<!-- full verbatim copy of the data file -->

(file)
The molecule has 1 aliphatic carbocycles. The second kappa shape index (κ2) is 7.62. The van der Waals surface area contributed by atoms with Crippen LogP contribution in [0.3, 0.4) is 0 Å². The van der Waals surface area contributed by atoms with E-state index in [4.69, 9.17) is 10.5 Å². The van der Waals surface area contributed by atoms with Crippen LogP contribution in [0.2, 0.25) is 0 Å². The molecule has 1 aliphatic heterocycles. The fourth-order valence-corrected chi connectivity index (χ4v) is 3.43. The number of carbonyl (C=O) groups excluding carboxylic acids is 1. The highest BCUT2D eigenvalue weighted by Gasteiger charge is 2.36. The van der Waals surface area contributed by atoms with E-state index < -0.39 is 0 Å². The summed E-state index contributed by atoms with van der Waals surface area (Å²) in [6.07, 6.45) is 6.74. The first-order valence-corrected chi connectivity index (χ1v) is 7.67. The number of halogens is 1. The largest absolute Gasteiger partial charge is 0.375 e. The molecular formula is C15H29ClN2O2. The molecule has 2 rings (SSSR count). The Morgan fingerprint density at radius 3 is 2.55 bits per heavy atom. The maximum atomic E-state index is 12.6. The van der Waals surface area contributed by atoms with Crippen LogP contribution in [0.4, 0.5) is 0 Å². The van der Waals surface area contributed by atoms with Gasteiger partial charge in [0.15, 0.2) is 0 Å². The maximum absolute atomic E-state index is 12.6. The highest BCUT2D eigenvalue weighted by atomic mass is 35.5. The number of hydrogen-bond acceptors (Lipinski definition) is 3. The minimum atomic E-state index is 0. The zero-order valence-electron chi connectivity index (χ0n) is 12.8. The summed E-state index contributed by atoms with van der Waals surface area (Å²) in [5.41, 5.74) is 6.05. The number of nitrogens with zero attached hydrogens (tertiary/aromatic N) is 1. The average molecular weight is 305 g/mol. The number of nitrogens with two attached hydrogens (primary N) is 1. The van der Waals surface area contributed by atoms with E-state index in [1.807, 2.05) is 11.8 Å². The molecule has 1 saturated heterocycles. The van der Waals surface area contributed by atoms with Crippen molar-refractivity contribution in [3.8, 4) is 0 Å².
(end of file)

The molecule has 1 aliphatic carbocycles. The second kappa shape index (κ2) is 7.62. The van der Waals surface area contributed by atoms with Crippen LogP contribution in [0.3, 0.4) is 0 Å². The van der Waals surface area contributed by atoms with E-state index in [4.69, 9.17) is 10.5 Å². The van der Waals surface area contributed by atoms with Crippen LogP contribution in [0.2, 0.25) is 0 Å². The molecule has 1 aliphatic heterocycles. The fourth-order valence-corrected chi connectivity index (χ4v) is 3.43. The number of carbonyl (C=O) groups excluding carboxylic acids is 1. The highest BCUT2D eigenvalue weighted by Gasteiger charge is 2.36. The van der Waals surface area contributed by atoms with E-state index < -0.39 is 0 Å². The summed E-state index contributed by atoms with van der Waals surface area (Å²) in [6.07, 6.45) is 6.74. The first-order valence-corrected chi connectivity index (χ1v) is 7.67. The number of halogens is 1. The largest absolute Gasteiger partial charge is 0.375 e. The molecular formula is C15H29ClN2O2. The molecule has 2 rings (SSSR count). The Morgan fingerprint density at radius 3 is 2.55 bits per heavy atom. The maximum atomic E-state index is 12.6. The van der Waals surface area contributed by atoms with Crippen LogP contribution in [0.4, 0.5) is 0 Å². The van der Waals surface area contributed by atoms with Gasteiger partial charge in [0.15, 0.2) is 0 Å². The maximum absolute atomic E-state index is 12.6. The highest BCUT2D eigenvalue weighted by atomic mass is 35.5. The number of hydrogen-bond acceptors (Lipinski definition) is 3. The minimum atomic E-state index is 0. The zero-order valence-electron chi connectivity index (χ0n) is 12.8. The summed E-state index contributed by atoms with van der Waals surface area (Å²) in [5.41, 5.74) is 6.05. The number of nitrogens with zero attached hydrogens (tertiary/aromatic N) is 1. The average molecular weight is 305 g/mol. The number of nitrogens with two attached hydrogens (primary N) is 1. The van der Waals surface area contributed by atoms with E-state index in [1.807, 2.05) is 11.8 Å². The molecule has 1 saturated heterocycles. The van der Waals surface area contributed by atoms with Crippen molar-refractivity contribution in [3.8, 4) is 0 Å².